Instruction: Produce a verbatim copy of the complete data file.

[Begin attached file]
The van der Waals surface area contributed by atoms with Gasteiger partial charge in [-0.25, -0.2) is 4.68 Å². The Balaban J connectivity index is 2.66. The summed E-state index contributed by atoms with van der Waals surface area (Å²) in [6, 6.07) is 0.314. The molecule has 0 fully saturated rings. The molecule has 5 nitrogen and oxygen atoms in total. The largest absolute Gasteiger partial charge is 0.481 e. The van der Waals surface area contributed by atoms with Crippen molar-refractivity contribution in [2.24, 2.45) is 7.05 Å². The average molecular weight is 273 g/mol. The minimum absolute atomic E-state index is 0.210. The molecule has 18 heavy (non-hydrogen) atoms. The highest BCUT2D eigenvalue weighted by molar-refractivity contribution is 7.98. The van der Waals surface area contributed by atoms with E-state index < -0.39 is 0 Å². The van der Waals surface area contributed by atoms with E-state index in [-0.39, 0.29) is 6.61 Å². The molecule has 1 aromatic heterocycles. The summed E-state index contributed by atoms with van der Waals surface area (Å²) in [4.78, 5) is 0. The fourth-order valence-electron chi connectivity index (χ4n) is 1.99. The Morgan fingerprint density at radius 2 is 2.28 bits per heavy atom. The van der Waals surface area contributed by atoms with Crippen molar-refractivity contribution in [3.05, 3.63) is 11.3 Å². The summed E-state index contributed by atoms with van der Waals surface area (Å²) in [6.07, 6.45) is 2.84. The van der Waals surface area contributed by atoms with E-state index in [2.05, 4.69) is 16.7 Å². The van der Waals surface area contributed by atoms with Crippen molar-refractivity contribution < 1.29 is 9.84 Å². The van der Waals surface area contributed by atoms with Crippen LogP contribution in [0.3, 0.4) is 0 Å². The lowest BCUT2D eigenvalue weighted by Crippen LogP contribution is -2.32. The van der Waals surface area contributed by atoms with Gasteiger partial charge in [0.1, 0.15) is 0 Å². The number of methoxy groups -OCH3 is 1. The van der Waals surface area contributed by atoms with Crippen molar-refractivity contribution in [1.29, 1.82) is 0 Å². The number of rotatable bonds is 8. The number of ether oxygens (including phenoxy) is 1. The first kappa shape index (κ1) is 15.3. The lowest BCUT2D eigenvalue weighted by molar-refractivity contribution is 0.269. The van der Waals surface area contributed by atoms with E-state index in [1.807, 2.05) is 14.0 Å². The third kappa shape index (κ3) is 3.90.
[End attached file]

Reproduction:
The van der Waals surface area contributed by atoms with Gasteiger partial charge in [-0.25, -0.2) is 4.68 Å². The Balaban J connectivity index is 2.66. The summed E-state index contributed by atoms with van der Waals surface area (Å²) in [6, 6.07) is 0.314. The molecule has 0 fully saturated rings. The molecule has 5 nitrogen and oxygen atoms in total. The largest absolute Gasteiger partial charge is 0.481 e. The van der Waals surface area contributed by atoms with Crippen molar-refractivity contribution in [2.24, 2.45) is 7.05 Å². The average molecular weight is 273 g/mol. The minimum absolute atomic E-state index is 0.210. The molecule has 18 heavy (non-hydrogen) atoms. The highest BCUT2D eigenvalue weighted by molar-refractivity contribution is 7.98. The van der Waals surface area contributed by atoms with E-state index < -0.39 is 0 Å². The van der Waals surface area contributed by atoms with E-state index in [-0.39, 0.29) is 6.61 Å². The molecule has 1 aromatic heterocycles. The summed E-state index contributed by atoms with van der Waals surface area (Å²) in [4.78, 5) is 0. The fourth-order valence-electron chi connectivity index (χ4n) is 1.99. The Morgan fingerprint density at radius 2 is 2.28 bits per heavy atom. The van der Waals surface area contributed by atoms with Crippen molar-refractivity contribution in [3.05, 3.63) is 11.3 Å². The summed E-state index contributed by atoms with van der Waals surface area (Å²) in [6.07, 6.45) is 2.84. The van der Waals surface area contributed by atoms with E-state index in [2.05, 4.69) is 16.7 Å². The van der Waals surface area contributed by atoms with Crippen molar-refractivity contribution < 1.29 is 9.84 Å². The van der Waals surface area contributed by atoms with Crippen LogP contribution in [0.3, 0.4) is 0 Å². The lowest BCUT2D eigenvalue weighted by Crippen LogP contribution is -2.32. The van der Waals surface area contributed by atoms with Gasteiger partial charge in [0.1, 0.15) is 0 Å². The number of methoxy groups -OCH3 is 1. The van der Waals surface area contributed by atoms with Crippen molar-refractivity contribution in [1.29, 1.82) is 0 Å². The number of rotatable bonds is 8. The number of ether oxygens (including phenoxy) is 1. The first kappa shape index (κ1) is 15.3. The lowest BCUT2D eigenvalue weighted by molar-refractivity contribution is 0.269. The van der Waals surface area contributed by atoms with E-state index in [1.807, 2.05) is 14.0 Å². The third kappa shape index (κ3) is 3.90.